Have you seen the hindenburg, it go boom when there is a lot of hydrogen in a concentrated in a small area, and oxygen equals bigger flames.

  14. chattterus on March 17th, 2011 7:23 pm


    It can, sort of. Their are only two proven ways to use water as a fuel.

    1) As a source for air intake additive. The idea is you perform standard electrolysis on water and then inject the result into the air intake to increase the engine performance in a normal gasoline engines. The up side of this is that it can save up to 40% in some engines. The down side is it isn’t guaranteed to save more than a couple percent on some engines and the only proven devices cost in the thousands to install on an engine.

    2) Aluminum gallium reaction: Mix Aluminum and gallium and then expose to water. The result is Aluminum oxide, gallium, and hydrogen. A very simple idea that would produce hydrogen on demand from a tank of water. The downside is the aluminum oxide needs to be recycled and is a bit poisonous. Recycling aluminum oxide is a bit energy intensive. This research is being performed in laboratories right now. There has even been a small scale battery released for sale based on this technique.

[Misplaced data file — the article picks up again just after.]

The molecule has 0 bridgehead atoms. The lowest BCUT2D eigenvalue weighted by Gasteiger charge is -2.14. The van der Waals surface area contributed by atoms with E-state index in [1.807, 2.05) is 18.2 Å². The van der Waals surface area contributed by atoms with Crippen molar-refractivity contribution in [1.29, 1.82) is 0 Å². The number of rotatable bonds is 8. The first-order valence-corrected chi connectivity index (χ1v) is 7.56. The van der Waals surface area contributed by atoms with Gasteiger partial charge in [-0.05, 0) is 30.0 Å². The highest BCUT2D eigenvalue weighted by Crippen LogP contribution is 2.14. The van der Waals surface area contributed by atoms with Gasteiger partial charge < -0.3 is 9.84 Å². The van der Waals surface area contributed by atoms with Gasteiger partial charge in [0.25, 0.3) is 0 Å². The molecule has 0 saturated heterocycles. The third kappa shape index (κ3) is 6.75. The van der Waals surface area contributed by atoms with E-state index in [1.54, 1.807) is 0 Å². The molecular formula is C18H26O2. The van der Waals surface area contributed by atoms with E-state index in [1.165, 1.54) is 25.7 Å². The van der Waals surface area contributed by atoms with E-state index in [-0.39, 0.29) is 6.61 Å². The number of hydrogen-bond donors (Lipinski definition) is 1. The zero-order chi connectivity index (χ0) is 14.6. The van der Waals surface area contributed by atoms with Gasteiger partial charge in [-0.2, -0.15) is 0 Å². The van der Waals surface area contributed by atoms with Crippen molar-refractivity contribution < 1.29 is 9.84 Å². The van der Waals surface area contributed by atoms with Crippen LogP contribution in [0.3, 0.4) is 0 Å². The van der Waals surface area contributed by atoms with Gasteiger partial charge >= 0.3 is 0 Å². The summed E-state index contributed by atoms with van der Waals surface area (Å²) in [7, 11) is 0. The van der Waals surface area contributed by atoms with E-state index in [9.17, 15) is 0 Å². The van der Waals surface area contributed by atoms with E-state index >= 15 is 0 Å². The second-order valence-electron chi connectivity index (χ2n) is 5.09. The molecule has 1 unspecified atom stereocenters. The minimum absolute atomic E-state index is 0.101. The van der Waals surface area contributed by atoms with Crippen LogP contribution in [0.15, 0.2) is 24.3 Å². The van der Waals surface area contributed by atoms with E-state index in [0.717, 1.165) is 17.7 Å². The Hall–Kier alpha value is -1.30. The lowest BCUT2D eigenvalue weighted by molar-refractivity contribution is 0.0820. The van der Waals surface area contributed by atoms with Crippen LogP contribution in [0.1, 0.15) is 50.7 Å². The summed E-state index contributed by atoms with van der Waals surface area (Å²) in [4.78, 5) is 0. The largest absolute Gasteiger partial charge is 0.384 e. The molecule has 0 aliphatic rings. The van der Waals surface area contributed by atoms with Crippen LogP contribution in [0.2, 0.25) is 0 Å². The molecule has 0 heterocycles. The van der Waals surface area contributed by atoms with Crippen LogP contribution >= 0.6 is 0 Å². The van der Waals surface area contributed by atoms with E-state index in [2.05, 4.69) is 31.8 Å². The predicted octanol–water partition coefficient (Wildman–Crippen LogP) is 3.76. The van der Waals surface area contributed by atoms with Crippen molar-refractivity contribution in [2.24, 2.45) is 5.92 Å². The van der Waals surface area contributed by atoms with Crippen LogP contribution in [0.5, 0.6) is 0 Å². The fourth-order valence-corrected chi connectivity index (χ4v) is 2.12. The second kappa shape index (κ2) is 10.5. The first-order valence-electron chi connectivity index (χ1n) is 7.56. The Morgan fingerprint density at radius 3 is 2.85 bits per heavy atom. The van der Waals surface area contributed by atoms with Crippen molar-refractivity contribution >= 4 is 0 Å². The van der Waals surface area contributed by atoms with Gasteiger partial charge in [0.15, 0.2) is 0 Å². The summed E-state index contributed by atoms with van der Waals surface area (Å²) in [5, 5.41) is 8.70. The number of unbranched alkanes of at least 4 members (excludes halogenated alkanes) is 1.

No other technique has been proven and released to the public. Be aware that everything including oil based fuels take energy to produce. But that it takes energy to make this work is not an argument. It is if we can make the process cost a low enough amount that matters.

  15. gary on March 20th, 2011 1:00 am


    It can be used for fuel just fine.
    check out stanley meyer and joe cell, from there youll see other guys who have got their cars, trucks, and bikes to run on water.
    the reason it wont work isnt tecnical its financial. you’ve literally got oil trillionaires who are willing to spend a few measly billion per year to buy patents, bribe politians, and take people out.